By on April 28, 2010

Former EV-1 driver and “science guy” Bill Nye hams it up while promoting GM’s Volt Extended Range Electric Vehicle. And actually, according to a recent gm-volt.com interview with Bob Lutz, GM now prefers that you refer to the Volt as “an electric vehicle with range extension.” Huh? Sounds like they’re gonna need a science guy to break this one down…

Instead, El Lutzbo explains:

We have stopped calling it an extended range electric vehicle and we now call it an electric vehicle with range extension. We’ve kind of swapped the emphasis on that.

We did some research in various areas but predominantly on the West coast, and we conducted this research several times. We have reason to believe that Nissan conducted the same research and is now somewhat less bullish about the volume for their vehicle.

We asked people to pick from three concepts. Once is an electric vehicle of about 40 miles range but with a gasoline powered generator that would permit when necessary another 250 to 300 miles of range. Choice B is an electric vehicle with quick charging of a range of a hundred miles, and Choice C an electric vehicle with swappable batteries, with a range of 100 miles and you find a battery swapping station and you swap out.

83% of the vote went to the Volt concept.

OK Bob, but did you include price point differences in your analysis? Because as long as nobody’s asking about prices, I’d still rather have a 400 horsepower, mid-engined supercar than a Camry. Why isn’t GM building that?

Get the latest TTAC e-Newsletter!

22 Comments on “What’s Wrong With This Picture: What We Need More Of Is Science Edition...”


  • avatar
    panzerfaust

    I get it, what Lutz is saying is that the Volt is not an EV that has as much range as an internal combustion driven car of the same class, its an EV that ‘could’ have more range than most EV’s.

    These guys talk more like politicians than the politicians.

  • avatar
    undrgnd40

    that’s what hummer owners really wanted: a “range extension.” the picture however, seems to fit better with previous weight reduction articles.

  • avatar
    1996MEdition

    GM can do all the market research they want and play games with the name…..in the end all that matters is if they live up to or exceed their own hype (commonly called Customer Satisfaction)…..something for which GM is not well known.

  • avatar
    KixStart

    I would think that the Volt concept could be delivered, with 40 mile EV range, at a price that looked good compared to a 100 mile Leaf, as it’s the battery that’s the most costly part.

    Still, there’s some variables involved that make a straight comparison difficult. If you remove the battery, there’s much less to the Leaf than there is to the Volt. Take away the battery and the Volt is still a car with a fullsize gas powertrain. Take the battery away from the Leaf and you’re left with a passenger compartment and 4 wheels (I exaggerate slightly).

    Apparently, this means that to get 40% of the Leaf’s range, the Volt need 60% of the Leaf’s battery. That erodes a lot of the Volt’s potential for cost advantage.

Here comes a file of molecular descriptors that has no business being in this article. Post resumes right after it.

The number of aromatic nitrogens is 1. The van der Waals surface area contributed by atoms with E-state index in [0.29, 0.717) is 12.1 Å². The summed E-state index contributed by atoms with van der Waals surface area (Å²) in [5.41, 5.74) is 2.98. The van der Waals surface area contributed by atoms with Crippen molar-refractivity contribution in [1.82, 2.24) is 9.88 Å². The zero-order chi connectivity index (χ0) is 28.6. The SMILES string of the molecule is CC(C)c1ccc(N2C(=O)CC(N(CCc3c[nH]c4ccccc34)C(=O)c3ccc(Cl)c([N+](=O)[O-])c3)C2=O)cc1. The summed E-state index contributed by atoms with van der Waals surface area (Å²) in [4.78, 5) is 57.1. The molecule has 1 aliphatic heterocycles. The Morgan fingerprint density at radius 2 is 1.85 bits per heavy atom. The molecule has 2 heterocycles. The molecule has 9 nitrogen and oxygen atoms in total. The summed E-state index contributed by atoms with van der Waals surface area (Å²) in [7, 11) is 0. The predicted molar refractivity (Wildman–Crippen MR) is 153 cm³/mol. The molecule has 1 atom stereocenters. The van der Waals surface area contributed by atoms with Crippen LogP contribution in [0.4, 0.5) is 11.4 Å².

• 0 avatar
      1996MEdition

      The Volt doesn’t have a a full-size gas powertrain. The ICE is present purely to recharge the batteries. It will operate at it’s highest efficiency point to recharge the batteries….NOT to propel the vehicle.

      Hybrids like the Prius have both a gas and electric power source to propel the vehicle.

    • 0 avatar
      wmba

      Reply to 1996 MEdition:

      Charging the battery is exactly NOT what the gas engine does in the Volt.

      Gee, I thought we’d been through all that a hundred times on TTAC!

      The Volt is not a hybrid. When the battery runs down, the gas engine drives the electric motor through a generator to get you to journey’s end.

      Then you plug it in to get the 40 mile electric range again.

      That’s it. It’s not a Prius constantly charging the battery.

    • 0 avatar
      KixStart

      1996MEdition wrote: “The Volt doesn’t have a a full-size gas powertrain. The ICE is present purely to recharge the batteries. It will operate at it’s highest efficiency point to recharge the batteries….NOT to propel the vehicle.”

      It’s a Cruze-sized car with an engine big enough to power a Cruze-sized car (1.4L – not high-performance, to be sure, but full-sized).

      While it doesn’t have a transmission, it does have a generator, which erases some of that weight loss.

      Some engineers lashed together a generator for the Tau Zero and Rav4-EV. They used a 500cc trailer-mounted motorcycle engine.

      wmba wrote about battery charging…

      It’s going to kinda-sorta recharge the batteries and GM says the engine will run at multiple, different RPMs, depending on the situation (so it’s not optimized for recharging at a fixed rate).

      It won’t fully recharge the batteries but it will add some charge to them, so that you have a power reserve. When the batteries are “fully” depleted, the engine and generator only offer something like 53KW electric, which isn’t enough to get decent performance. So GM will allow the ICE to recharge the batteries a bit to give the vehicle some power reserve.